italy, water, lollipopsWe fly from Portland to Nice, drive across the south of France and the north of Spain to Portugal, down that coast and into Portugal, a loop to Casa Blanca, and then back up through the Spanish mainland and up the west coast of France toward Normandy, and then to Paris for some R&R.  There is a lot of country in that drive.  Existential fear caused us to abandon Italy, Germany, Poland, and Slovenia to the summer.

We welcome suggestions for places to stay, people to meet, things to eat, beaches to swim, and rocks to climb.  Here is our itinerary:

April 6: Fly

April 7: Arrive in Nice, drive toward the Camargue, stay in Arles

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Kauai Guava Smoked Salt Photoshoot

Okay, the headline is an exaggeration.  There were no Brazilian supermodels, wind licking at their silky locks, licking their freshly salted lips.  Just me and a small pile of Kauai Guavawood Smoked salt.  Probably, the pile of smoked salt was too small…  My idea was to try to create the effect of a majestic, volcanic mountain, clouds brooding on its cascading shoulders.

Kauai Guava-wood Smoked Salt

Taken yesterday, under cloudy, neutral light while I was brushing my teeth (I forgot to do it earlier).

Kauai Guava-wood Smoked Salt yesterday.

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Portuguese Sea Salt from Portugal’s Algarve in New York Times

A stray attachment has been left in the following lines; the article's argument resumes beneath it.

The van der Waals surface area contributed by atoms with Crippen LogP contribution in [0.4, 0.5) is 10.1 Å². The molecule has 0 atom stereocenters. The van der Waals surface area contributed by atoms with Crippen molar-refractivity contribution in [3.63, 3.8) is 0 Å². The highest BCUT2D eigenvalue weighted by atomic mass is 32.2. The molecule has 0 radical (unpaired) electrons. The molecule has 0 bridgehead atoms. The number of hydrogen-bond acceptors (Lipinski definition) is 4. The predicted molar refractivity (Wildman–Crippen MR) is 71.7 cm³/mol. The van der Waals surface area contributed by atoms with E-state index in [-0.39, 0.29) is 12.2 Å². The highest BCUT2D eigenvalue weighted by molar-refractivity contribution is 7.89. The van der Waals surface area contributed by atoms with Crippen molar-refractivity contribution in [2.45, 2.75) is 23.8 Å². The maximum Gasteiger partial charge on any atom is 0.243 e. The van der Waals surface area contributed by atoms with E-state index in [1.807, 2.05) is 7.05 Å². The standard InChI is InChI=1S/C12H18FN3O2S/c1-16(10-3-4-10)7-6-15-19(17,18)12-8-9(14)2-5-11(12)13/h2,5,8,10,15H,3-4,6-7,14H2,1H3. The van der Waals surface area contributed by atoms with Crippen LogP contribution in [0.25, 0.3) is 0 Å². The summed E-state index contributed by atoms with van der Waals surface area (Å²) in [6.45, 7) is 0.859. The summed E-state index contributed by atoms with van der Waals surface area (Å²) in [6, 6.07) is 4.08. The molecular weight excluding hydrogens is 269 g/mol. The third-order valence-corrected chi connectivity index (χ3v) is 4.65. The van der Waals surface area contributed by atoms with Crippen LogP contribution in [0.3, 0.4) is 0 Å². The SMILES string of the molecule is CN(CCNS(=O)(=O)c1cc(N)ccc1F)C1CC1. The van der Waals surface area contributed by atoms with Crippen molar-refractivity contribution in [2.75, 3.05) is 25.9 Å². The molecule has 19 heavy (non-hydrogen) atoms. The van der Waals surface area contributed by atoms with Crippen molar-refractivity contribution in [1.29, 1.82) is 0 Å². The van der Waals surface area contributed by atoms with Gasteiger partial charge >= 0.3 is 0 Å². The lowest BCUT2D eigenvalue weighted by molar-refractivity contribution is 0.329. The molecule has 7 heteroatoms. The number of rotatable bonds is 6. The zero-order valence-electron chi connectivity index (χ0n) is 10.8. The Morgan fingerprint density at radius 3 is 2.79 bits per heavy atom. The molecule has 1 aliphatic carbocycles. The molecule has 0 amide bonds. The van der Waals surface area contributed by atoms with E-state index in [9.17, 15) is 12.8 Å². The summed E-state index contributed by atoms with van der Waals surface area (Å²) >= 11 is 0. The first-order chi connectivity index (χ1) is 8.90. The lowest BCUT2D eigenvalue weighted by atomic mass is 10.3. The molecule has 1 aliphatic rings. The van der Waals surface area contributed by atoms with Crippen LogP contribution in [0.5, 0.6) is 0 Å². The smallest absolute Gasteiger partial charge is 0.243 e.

Hooray!  The New York Times does it again, gives salt a gander.  The Times has published a nice little piece on the story of João Navalho, who after failing in a business to produce and market beta-carotene grown in abandoned salt marshes, he took the more obvious path and returned the land to salt production.  Enlisting Maximino António Guerreiro, a traditional salt company was (re) born.  A good deal of salt from Portugal’s Algarve region is finding its way to the American and European markets, competing as Portuguese flor de sal with the French fleur de sel and other French sea salt.

Among the ten or so Fleur de Sel’s we carry, the French versions are predictably more popular than their Portuguese brethren.  Times’ writer Elaine Sciolino points out “…Mr. Navalho confesses that his team learned many of its techniques from Guérande, the Brittany-based cooperative that restored traditional salt-making to France in the 1970s and whose brand dominates the hand-harvested salt business. France produces about 80 percent of Europe’s hand-harvested salt and fleur de sel.”

Flor de Sal from Portugal’s Algarve RegionThe quality of any artisanal salt ranges from producer to producer.  I have found that João Navalho’s Necton salt company indeed produces a good flor de sal.  (We sell a hand-harvested artisanal sea salt from neighboring salt producer as Flor de Sal do Algarve.)  The Times story points out the challenges any buyer faces when deliberating artisanal salts: it is not always easy to know when a salt is in fact made by an artisanal: “Nico Boer, the German co-manager of the Marisol salt works in nearby Tavira, said one Portuguese salt producer sold more than a dozen tons of industrial salt to the French several years ago, passing it off as hand-harvested.”

The New York Times story, “From a Portuguese Marsh, Salt, the Traditional Way,” written by Elaine Sciolino, is classic New York Times journalism, packed with great insights into the people and place, but keeping a pole’s distance between the writer and any observations of the heart of the matter: in this case, the culinary and other benefits driving the growing global use of finishing salts.